By Kanad Bagchi
On 28th February 2016, Argentina finally reached a settlement with the rest of its holdout creditors lead by Elliot Management in what is being hailed as ‘historic’ signalling the return of Argentina to international bond markets. While the pesky details of the settlement agreement are yet to be hammered out (at the time of writing), it is however known that in substance, Argentina has agreed to shell out a total of around $4.4 billion to the holdouts including Elliott Management, Aurelius Capital Management, Davidson Kempner and Bracebridge Capital. In sum, that represents a 25% write down of the original debt amount previously owed to the funds. While indeed, the present agreement unlocks Argentina’s financial leg room in the international capital market, thus providing a fillip to its already distressed economy, the agreement is also a manifestation of almost 15 years of desolate and futile negotiations, characterized by opportunity costs, derailed investments, scarce liquidity and immense deadweight losses leading to a general reduction in economic welfare. That apart, one wonders whether it is ethical or moral for a few set of private funds to arm-twist a sovereign into a contractual enforcement claim, that causes at best a deflection of governmental resources towards defending such claims and at worst, obstruction and hindrance in performing essential governmental functions. Moreover, in the present instance, there was every possibility that the deadlock would have continued unabated, lest for Judge Griesa’s unflinching stance towards a resolution. By indicating his disapproval for continuing with the ‘no pay-out’ injunction against Argentina, which had hitherto allowed a leverage to the holdouts in the negotiations, Judge Griesa tilted the balance in favour of Argentina, finally leading to the settlement.
Flashback to 2012 and readers will remember that Greece, during its debt restructuring phase, had similarly experienced a holdout situation characterized by a minority group of bondholders demanding for a full pay-out. It was indeed to avoid a long drawn court ligation, that Greece readily agreed to pay the holdouts in full (around €6billion), inviting criticism from various quarters for its compromising stance and for setting an undesirable precedent.
Both the Greece and Argentinian debacle shows that sovereign defaults are a recurring phenomenon, and the absence of definitive rules, leads to a messy, prolonged and an unsatisfactory outcome. Against that backdrop, this post argues that the entire episode ought to nudge policy makers around the world to acknowledge and act upon the problem of holdouts on a more sustained, determined and collective basis.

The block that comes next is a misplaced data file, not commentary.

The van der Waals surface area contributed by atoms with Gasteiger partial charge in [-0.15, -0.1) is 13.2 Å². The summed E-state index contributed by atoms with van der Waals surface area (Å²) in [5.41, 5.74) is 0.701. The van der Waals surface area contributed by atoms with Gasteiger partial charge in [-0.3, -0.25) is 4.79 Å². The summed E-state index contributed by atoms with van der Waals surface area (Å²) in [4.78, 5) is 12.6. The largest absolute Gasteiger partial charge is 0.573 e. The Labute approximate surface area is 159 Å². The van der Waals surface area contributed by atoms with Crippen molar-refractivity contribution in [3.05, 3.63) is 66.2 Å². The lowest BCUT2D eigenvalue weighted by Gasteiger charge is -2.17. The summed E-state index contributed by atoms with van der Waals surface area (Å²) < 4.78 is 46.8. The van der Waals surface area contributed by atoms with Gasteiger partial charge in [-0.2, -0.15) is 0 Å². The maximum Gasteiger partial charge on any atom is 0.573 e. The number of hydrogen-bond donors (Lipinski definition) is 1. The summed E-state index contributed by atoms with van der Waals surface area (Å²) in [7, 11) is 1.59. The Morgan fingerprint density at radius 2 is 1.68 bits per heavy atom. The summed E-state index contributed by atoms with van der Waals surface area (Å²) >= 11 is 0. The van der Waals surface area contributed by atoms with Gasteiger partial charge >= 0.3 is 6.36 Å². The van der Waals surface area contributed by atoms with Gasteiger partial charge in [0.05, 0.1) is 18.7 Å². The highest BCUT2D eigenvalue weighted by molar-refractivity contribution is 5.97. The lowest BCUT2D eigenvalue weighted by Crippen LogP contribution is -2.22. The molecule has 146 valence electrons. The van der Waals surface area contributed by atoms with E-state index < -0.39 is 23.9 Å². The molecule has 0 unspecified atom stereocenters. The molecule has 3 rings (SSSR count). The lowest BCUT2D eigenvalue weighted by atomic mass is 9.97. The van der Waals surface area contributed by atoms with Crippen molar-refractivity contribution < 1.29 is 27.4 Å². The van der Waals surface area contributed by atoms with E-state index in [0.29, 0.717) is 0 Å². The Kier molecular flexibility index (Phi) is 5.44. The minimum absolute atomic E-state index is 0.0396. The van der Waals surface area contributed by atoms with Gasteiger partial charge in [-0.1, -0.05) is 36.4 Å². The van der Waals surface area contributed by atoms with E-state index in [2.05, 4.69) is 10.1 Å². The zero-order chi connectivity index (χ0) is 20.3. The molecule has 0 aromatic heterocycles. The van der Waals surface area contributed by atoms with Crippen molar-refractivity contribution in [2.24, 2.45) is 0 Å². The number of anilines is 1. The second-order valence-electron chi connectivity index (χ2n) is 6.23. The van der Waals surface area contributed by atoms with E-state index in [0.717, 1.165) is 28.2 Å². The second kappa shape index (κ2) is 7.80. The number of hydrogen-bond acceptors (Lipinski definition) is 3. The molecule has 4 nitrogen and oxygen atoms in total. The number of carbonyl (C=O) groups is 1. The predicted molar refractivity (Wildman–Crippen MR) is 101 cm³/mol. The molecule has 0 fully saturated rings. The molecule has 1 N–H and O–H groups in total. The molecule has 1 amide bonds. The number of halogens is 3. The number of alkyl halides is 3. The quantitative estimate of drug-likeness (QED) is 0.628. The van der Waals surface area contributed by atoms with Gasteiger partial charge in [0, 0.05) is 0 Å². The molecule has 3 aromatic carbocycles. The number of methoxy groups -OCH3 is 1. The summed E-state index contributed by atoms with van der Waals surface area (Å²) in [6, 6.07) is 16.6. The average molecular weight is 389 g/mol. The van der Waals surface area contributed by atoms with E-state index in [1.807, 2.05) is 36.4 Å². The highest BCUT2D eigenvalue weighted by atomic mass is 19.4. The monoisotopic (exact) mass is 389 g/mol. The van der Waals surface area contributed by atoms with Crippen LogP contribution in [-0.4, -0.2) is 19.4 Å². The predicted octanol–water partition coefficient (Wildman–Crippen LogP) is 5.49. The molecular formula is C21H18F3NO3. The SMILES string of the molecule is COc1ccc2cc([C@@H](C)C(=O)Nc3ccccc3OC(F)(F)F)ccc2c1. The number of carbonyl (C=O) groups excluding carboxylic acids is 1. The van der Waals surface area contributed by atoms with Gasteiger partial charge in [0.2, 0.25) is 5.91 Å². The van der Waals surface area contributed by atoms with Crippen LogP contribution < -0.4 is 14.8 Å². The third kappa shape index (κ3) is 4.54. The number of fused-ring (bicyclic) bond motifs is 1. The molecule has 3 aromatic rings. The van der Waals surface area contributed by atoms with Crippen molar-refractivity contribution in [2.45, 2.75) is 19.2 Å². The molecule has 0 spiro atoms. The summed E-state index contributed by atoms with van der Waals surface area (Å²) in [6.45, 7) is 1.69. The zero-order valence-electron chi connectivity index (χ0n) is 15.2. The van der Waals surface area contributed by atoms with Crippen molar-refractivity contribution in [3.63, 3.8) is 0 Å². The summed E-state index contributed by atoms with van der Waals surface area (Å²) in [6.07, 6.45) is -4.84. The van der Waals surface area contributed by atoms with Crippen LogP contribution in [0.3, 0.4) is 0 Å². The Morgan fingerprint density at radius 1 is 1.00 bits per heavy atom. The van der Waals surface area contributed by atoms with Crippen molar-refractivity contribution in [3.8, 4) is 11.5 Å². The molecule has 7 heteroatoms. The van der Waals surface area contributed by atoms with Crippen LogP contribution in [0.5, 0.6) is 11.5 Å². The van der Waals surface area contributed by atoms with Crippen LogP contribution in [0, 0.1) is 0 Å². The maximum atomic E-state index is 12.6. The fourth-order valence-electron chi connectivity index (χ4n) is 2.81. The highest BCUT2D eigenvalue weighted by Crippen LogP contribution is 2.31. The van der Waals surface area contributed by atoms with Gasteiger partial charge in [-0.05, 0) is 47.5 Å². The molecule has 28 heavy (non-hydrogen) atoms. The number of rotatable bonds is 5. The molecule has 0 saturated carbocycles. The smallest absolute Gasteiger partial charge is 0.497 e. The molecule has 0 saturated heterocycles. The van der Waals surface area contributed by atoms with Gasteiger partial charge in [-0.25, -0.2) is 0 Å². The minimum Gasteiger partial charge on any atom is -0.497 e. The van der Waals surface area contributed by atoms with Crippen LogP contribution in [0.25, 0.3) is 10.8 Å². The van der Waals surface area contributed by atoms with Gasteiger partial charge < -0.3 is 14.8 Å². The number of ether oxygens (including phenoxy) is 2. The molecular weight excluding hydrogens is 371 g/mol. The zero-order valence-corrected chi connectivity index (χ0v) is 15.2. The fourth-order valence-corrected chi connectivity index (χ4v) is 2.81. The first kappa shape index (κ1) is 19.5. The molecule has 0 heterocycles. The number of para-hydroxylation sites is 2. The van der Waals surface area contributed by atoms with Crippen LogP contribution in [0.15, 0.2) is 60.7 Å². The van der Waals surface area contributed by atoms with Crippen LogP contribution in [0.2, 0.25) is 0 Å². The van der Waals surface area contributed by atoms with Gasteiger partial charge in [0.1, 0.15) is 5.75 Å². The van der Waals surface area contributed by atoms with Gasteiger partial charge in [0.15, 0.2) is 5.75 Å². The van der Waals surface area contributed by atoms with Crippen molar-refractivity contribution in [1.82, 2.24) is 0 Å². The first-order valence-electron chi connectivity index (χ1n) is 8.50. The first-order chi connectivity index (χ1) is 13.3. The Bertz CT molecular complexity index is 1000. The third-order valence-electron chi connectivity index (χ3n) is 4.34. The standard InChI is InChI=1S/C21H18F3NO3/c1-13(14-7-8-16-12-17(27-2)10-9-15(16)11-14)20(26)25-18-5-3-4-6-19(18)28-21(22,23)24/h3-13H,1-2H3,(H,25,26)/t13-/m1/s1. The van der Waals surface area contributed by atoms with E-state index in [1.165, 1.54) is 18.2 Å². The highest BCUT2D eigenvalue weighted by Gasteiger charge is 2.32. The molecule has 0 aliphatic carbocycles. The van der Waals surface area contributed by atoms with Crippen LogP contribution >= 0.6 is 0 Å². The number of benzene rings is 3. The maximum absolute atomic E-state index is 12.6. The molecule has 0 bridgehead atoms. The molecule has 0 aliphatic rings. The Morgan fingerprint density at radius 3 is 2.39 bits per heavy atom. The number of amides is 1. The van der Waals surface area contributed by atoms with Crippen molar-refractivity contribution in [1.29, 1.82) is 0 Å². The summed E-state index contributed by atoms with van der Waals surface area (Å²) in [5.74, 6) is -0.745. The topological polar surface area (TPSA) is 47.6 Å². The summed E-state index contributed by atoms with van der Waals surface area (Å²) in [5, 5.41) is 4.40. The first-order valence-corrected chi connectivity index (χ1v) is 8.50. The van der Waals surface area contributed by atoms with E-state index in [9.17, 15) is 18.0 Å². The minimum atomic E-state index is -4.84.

Tracing Argentina’s Default
On 31st July 2014, with negations between the Argentinian government and its bondholders at a draw, the country defaulted on its sovereign debt for the second time in about a decade. At the heart of the problem was not the ‘unwillingness’ of Argentina to service its debt and honour its obligations under the debt restructuring plan as agreed in 2005 & 2010, but the obstructionist methods of a minority group of creditors/bondholders to stall the process and bring the country towards a default. Such bondholders are variously described as ‘holdout creditors’ and usually comprise of certain vulture funds which buy distressed assets at very low prices, at time when the country is facing a crisis, in anticipation of being paid out in full during the debt restructuring process. The holdouts take advantage of the fact that any debt restructuring plan requires the consent of all creditors and thus employ myriad forms of tactics such as prolonged negotiations and court litigation to reclaim their amount. In 2012, a New York district-court interpreting the pari passu clause ordered Argentina to either pay out its holdout creditors most notably NML Capital (subsidiary of Elliot Management) to the tune of $ 1.3 billion or stop paying out majority bondholders who had accepted the debt restructuring plan. Having rather limited options, Argentina was forced to renegotiate with NML Capital and other holdout creditors which resulted in an ultimate stalemate on 30th July, bringing the country to another default.
Looking to the Future – The Way ahead
Presently, bond contracts are governed either by the sovereign’s own law (as was the case of Greece) or a foreign law, usually New York, English or German law. However, not all bond contracts provide for Collective Action clauses (CACs) whereby a super majority of creditors can bind minority creditors as regards the restructuring terms thereby eliminating the holdout problem. As the Argentinian saga shows, it is not always possible to include CACs either in financing agreements or to choose a law which provides for one. Argentina had close to about 152 classes of bonds governed by the laws of eight different jurisdictions and even with the inclusion of CAC’s, it would require the country to reach a consensus on each of those bond issues separately. For the above set of reasons and more, CACs do not provide an adequate and effective response to the holdout problem and have been considered by some to be ‘an exercise in futility’.